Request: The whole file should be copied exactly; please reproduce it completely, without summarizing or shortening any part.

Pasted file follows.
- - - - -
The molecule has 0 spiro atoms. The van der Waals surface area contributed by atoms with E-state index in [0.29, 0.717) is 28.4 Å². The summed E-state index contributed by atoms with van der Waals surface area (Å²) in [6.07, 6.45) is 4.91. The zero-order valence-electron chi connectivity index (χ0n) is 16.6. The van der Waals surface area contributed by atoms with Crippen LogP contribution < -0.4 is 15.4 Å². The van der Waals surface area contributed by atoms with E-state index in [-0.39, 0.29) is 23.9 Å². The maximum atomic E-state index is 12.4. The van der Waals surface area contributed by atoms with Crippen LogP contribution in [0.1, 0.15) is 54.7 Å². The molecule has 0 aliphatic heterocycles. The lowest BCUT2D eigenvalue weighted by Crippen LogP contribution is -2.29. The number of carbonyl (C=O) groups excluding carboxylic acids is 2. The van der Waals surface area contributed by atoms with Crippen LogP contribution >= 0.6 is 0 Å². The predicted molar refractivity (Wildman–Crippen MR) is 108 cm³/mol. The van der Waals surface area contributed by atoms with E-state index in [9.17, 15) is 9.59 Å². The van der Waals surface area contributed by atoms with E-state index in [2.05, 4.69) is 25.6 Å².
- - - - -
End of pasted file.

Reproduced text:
The molecule has 0 spiro atoms. The van der Waals surface area contributed by atoms with E-state index in [0.29, 0.717) is 28.4 Å². The summed E-state index contributed by atoms with van der Waals surface area (Å²) in [6.07, 6.45) is 4.91. The zero-order valence-electron chi connectivity index (χ0n) is 16.6. The van der Waals surface area contributed by atoms with Crippen LogP contribution < -0.4 is 15.4 Å². The van der Waals surface area contributed by atoms with E-state index in [-0.39, 0.29) is 23.9 Å². The maximum atomic E-state index is 12.4. The van der Waals surface area contributed by atoms with Crippen LogP contribution in [0.1, 0.15) is 54.7 Å². The molecule has 0 aliphatic heterocycles. The lowest BCUT2D eigenvalue weighted by Crippen LogP contribution is -2.29. The number of carbonyl (C=O) groups excluding carboxylic acids is 2. The van der Waals surface area contributed by atoms with Crippen LogP contribution >= 0.6 is 0 Å². The predicted molar refractivity (Wildman–Crippen MR) is 108 cm³/mol. The van der Waals surface area contributed by atoms with E-state index in [9.17, 15) is 9.59 Å². The van der Waals surface area contributed by atoms with E-state index in [2.05, 4.69) is 25.6 Å².